Astra 2A [Boeing BSS]
SES ordered its Hughes 601 satellites, in 1994 for Astra 1G; in 1995 for Astra 1H; and in 1996 for Astra 2A. In August 1999, SES ordered Astra 2C, another Hughes 601HP
The Hughes' 601 satellite was designed for the higher-power missions of the 1990s. The
model was introduced in 1987 to meet anticipated requirements for high-power,
multiple-payload satellites for such uses as direct television broadcasting to small
antennas, mobile communications, and private business networks.
All the satellites operate in Ku-band and use traveling-wave tube amplifiers (TWTAs) for power. The TWTAs provide 100 Watts on Astra 1G and 1H, and 98.5 Watts on Astra 2A.
Astra 1G, 1H, and 2A will have a minimum of 28 active transponders with 32 being available for the first five years.
The satellites enable SES to provide analog and digital television programs together. Most operate at 19.2 degrees East longitude. On Astra 1C, the 18 transmission frequencies can be selected on-orbit from 34 possibilities. On 1G, 1H, and 2A 56 possibilities are available, most in the BSS band. Because each spacecraft will provide an effective isotropic radiated power (EIRP) typically 51 dBW, these satellites deliver video and audio signals strong enough to be received by existing 60-cm dishes.
Astra 1G is the first in the series with the HS 601HP (for high power) configuration. Astra 2A is identical, but is located at SES' second orbital position of 28.2 degrees East. Enhancements over the basic HS 601 design include the use of gallium arsenide solar cells, instead of silicon, to generate 6 kilowatts of payload power for the Astra spacecraft. Another new feature is an advanced antenna design, using two large lightweight Gregorian reflector systems featuring Hughes' contoured-surface technology.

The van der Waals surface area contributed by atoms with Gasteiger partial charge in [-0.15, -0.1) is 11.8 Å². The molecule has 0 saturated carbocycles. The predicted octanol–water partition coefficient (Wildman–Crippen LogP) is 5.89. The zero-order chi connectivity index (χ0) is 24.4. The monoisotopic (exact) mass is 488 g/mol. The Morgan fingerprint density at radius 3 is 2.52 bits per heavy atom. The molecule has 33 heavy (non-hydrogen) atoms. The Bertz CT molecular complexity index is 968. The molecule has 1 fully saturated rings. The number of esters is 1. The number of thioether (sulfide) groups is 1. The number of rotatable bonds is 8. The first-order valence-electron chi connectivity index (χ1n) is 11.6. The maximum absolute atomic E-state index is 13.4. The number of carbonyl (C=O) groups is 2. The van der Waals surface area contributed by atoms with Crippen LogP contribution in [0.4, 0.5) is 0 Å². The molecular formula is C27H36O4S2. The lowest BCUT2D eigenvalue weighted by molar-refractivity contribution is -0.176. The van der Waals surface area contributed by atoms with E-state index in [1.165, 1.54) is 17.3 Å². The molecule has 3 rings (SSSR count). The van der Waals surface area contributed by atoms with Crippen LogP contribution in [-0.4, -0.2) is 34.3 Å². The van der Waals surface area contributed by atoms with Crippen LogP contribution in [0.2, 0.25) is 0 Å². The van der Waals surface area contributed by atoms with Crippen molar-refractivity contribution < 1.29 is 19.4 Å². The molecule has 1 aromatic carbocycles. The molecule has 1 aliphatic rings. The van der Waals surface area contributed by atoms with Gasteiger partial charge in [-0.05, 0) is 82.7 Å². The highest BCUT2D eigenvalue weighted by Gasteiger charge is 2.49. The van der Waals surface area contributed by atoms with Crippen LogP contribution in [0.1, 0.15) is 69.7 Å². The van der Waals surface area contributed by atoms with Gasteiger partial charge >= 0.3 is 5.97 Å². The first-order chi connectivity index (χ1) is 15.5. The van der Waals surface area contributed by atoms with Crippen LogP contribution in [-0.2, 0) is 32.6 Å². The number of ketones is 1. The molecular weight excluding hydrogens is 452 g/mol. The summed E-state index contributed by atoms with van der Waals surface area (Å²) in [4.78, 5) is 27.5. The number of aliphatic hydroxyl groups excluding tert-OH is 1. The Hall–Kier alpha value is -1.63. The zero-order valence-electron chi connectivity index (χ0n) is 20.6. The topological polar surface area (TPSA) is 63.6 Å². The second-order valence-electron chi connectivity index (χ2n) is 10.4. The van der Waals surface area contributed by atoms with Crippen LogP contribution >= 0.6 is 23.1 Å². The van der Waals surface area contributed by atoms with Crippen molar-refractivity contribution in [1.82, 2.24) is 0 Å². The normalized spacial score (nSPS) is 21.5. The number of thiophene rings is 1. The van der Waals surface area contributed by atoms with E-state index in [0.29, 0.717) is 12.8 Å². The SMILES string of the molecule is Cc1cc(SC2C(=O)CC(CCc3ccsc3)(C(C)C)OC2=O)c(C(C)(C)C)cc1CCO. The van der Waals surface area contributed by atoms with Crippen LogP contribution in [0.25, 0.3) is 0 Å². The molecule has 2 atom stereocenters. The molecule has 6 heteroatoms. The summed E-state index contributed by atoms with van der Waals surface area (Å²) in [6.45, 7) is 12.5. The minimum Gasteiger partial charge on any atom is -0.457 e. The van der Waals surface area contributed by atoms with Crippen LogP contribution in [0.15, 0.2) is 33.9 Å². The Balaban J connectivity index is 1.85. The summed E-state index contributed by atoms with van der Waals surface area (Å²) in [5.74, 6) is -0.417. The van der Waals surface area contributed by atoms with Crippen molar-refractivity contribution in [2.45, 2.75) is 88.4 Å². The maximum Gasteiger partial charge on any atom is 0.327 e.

Astra 1G and 1H also have four solar panels per wing, with the high-efficiency gallium arsenide solar cells. Astra 1G and 1H use a more powerful battery with 24 large nickel-hydrogen cells.
On the spacecraft, a flight-proven bipropellant propulsion system with an integral 490-Newton (110-lbf) Marquardt liquid apogee motor and 12 thrusters provides the impulse to achieve and maintain the orbit and attitude necessary for geosynchronous operation.
Astra 2A is using Hughes' xenon ion propulsion system (XIPS) for north/south stationkeeping. This technology provides a significant reduction in launch mass while maintaining the 15-year service life. Astra 2C will also use XIPS.
ASTRA 2C will provide pan-European coverage. The satellite will have the flexibility to operate at SES' primary slot of 19.2 degree East longitude. ASTRA 2C, a body-stabilized spacecraft, will operate with 28 Ku-band transponders.
|Type / Application:||Communication (Direct Broadcasting)|
|Contractors:||Hughes / Boeing|
|Equipment:||32 Ku-band transponders (all), 2 Ka-band transponders (only #1H)|
|Configuration:||HS-601HP / BSS-601HP|
|Propulsion:||R-4D-11-300, 4 × XIPS-13 ion engines (except #1G)|
|Power:||2 deployable solar arrays, batteries|
|Mass:||3379 kg (#1G), 3700 kg (#1H), 3626 kg (#2A), 3643 kg (#2C)|
|Astra 1G||1997-076A||02.12.1997||Ba LC-81/23||Proton-K Blok-DM3|
|Astra 1H||1999-033A||18.06.1999||Ba LC-81/23||Proton-K Blok-DM3|
|Astra 2A||1998-050A||30.08.1998||Ba LC-81/23||Proton-K Blok-DM3|
|Astra 2C||2001-025A||16.06.2001||Ba LC-81/23||Proton-K Blok-DM3|